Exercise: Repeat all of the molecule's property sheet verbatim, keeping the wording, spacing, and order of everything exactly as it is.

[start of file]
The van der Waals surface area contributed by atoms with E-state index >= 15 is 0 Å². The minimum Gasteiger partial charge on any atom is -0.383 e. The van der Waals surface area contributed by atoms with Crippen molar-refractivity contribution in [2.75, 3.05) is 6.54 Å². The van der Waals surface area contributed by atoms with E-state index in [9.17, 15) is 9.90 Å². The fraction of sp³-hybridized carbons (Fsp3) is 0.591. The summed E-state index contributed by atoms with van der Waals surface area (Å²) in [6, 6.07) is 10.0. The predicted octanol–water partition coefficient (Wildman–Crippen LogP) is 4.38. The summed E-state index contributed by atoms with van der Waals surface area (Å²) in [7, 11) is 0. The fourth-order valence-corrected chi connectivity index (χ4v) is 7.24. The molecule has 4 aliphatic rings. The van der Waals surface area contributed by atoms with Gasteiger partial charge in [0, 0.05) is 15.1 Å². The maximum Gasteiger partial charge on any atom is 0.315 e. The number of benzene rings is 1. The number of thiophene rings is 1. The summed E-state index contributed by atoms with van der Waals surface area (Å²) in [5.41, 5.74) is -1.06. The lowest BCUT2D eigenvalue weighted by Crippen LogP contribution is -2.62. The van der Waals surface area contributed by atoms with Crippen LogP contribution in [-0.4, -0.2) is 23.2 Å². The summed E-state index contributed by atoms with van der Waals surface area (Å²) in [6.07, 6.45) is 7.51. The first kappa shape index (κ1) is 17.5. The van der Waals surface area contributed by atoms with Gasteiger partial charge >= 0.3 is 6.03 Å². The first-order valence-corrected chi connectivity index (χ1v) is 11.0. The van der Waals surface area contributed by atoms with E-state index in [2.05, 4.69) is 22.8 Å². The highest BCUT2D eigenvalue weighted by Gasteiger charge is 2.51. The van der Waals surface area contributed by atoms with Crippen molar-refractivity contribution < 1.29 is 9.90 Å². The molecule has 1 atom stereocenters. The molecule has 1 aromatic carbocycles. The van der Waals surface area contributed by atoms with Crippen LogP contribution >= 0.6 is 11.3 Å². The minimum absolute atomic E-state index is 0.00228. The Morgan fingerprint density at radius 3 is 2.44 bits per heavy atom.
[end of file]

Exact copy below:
The van der Waals surface area contributed by atoms with E-state index >= 15 is 0 Å². The minimum Gasteiger partial charge on any atom is -0.383 e. The van der Waals surface area contributed by atoms with Crippen molar-refractivity contribution in [2.75, 3.05) is 6.54 Å². The van der Waals surface area contributed by atoms with E-state index in [9.17, 15) is 9.90 Å². The fraction of sp³-hybridized carbons (Fsp3) is 0.591. The summed E-state index contributed by atoms with van der Waals surface area (Å²) in [6, 6.07) is 10.0. The predicted octanol–water partition coefficient (Wildman–Crippen LogP) is 4.38. The summed E-state index contributed by atoms with van der Waals surface area (Å²) in [7, 11) is 0. The fourth-order valence-corrected chi connectivity index (χ4v) is 7.24. The molecule has 4 aliphatic rings. The van der Waals surface area contributed by atoms with Gasteiger partial charge in [0, 0.05) is 15.1 Å². The maximum Gasteiger partial charge on any atom is 0.315 e. The number of benzene rings is 1. The number of thiophene rings is 1. The summed E-state index contributed by atoms with van der Waals surface area (Å²) in [5.41, 5.74) is -1.06. The lowest BCUT2D eigenvalue weighted by Crippen LogP contribution is -2.62. The van der Waals surface area contributed by atoms with Crippen LogP contribution in [-0.4, -0.2) is 23.2 Å². The summed E-state index contributed by atoms with van der Waals surface area (Å²) in [6.07, 6.45) is 7.51. The first kappa shape index (κ1) is 17.5. The van der Waals surface area contributed by atoms with Gasteiger partial charge >= 0.3 is 6.03 Å². The first-order valence-corrected chi connectivity index (χ1v) is 11.0. The van der Waals surface area contributed by atoms with E-state index in [2.05, 4.69) is 22.8 Å². The highest BCUT2D eigenvalue weighted by Gasteiger charge is 2.51. The van der Waals surface area contributed by atoms with Crippen molar-refractivity contribution < 1.29 is 9.90 Å². The molecule has 1 atom stereocenters. The molecule has 1 aromatic carbocycles. The van der Waals surface area contributed by atoms with Crippen LogP contribution >= 0.6 is 11.3 Å². The minimum absolute atomic E-state index is 0.00228. The Morgan fingerprint density at radius 3 is 2.44 bits per heavy atom.